My brain itches.
I’m hitting the wall separating what I saw and what I see. I need to pull an Inception and start dreaming the wall and walking on it instead of familiar ground.
I’m looping with our school’s inaugural class for the third straight year. I feel a desperate need to get it right. I feel a desperate need to decide what right is.
I’m reading tweets like this one and wondering about the fate of school choice in Virginia. I wish the law was flexible enough to let us spend Read 180 money (see page 6) on literacy coaches and arts teachers. I feel like we’ve given Toby to the Goblin King.
I’m reading posts like this one and wondering how to teach for the jobs that don’t exist from one that won’t exist. I’m imagining a lighter, mobile teaching force licensed to coffee shops and finding it still inadequate to the preservation of democracy and the widespread diffusion of community- and project-based learning and living for our kids.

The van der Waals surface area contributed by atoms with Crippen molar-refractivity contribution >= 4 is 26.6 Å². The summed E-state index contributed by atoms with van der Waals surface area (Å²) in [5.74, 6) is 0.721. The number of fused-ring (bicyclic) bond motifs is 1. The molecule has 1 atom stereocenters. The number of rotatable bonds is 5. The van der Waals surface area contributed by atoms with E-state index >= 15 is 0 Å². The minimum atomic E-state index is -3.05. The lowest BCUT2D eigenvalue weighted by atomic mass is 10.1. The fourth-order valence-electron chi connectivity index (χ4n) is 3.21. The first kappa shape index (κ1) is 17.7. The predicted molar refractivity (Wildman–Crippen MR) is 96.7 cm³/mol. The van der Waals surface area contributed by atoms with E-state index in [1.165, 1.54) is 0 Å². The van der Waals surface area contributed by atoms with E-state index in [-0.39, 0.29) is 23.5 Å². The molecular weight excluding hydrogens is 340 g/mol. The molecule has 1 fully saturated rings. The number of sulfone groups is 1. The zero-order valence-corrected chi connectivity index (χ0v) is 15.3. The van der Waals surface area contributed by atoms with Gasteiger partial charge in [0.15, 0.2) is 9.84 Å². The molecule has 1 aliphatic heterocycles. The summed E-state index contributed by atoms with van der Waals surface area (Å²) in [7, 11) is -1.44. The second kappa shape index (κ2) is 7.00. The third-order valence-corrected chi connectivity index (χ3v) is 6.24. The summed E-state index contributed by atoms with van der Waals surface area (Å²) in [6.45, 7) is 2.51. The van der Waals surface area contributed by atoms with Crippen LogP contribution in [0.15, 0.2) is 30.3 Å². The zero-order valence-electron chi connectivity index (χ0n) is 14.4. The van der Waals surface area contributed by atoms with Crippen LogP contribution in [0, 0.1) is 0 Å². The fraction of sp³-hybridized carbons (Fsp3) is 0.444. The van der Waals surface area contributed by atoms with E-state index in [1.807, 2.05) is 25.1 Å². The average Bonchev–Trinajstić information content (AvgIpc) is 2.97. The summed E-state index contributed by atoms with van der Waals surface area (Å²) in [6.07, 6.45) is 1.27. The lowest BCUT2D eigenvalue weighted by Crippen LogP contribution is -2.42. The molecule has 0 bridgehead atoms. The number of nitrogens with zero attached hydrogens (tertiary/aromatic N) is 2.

I’m trying to figure out how to stop being such an outsider without going back inside.
More encouragingly, here’s what’s working:
- Kids who can count on one hand the number of books they’ve read should be finished reading and/or listening to The House of the Scorpion by Halloween after scripting conversations with their imaginary clones, drafting and debating clones’ rights bills, and drawing some conclusions about word choice on the way.
- By the end of October we also should have raised the money to start a class Kiva fund entirely through students’ self-directed service work in civics.
- And around that very same time we ought to have a gallery of portraits of citizen-artists including pieces about video game makers who have contributed to Child’s Play. I never would have learned about that charity without students’ inquiry into what makes an artist and how video game makers help their communities.
Given room to run, teaching and learning can always chase each other into the real world. We can all get better at getting out of the way.
Let me know if the materials scaffolding any of that learning would be useful to you.
Anyways, thanks for listening and for being polite.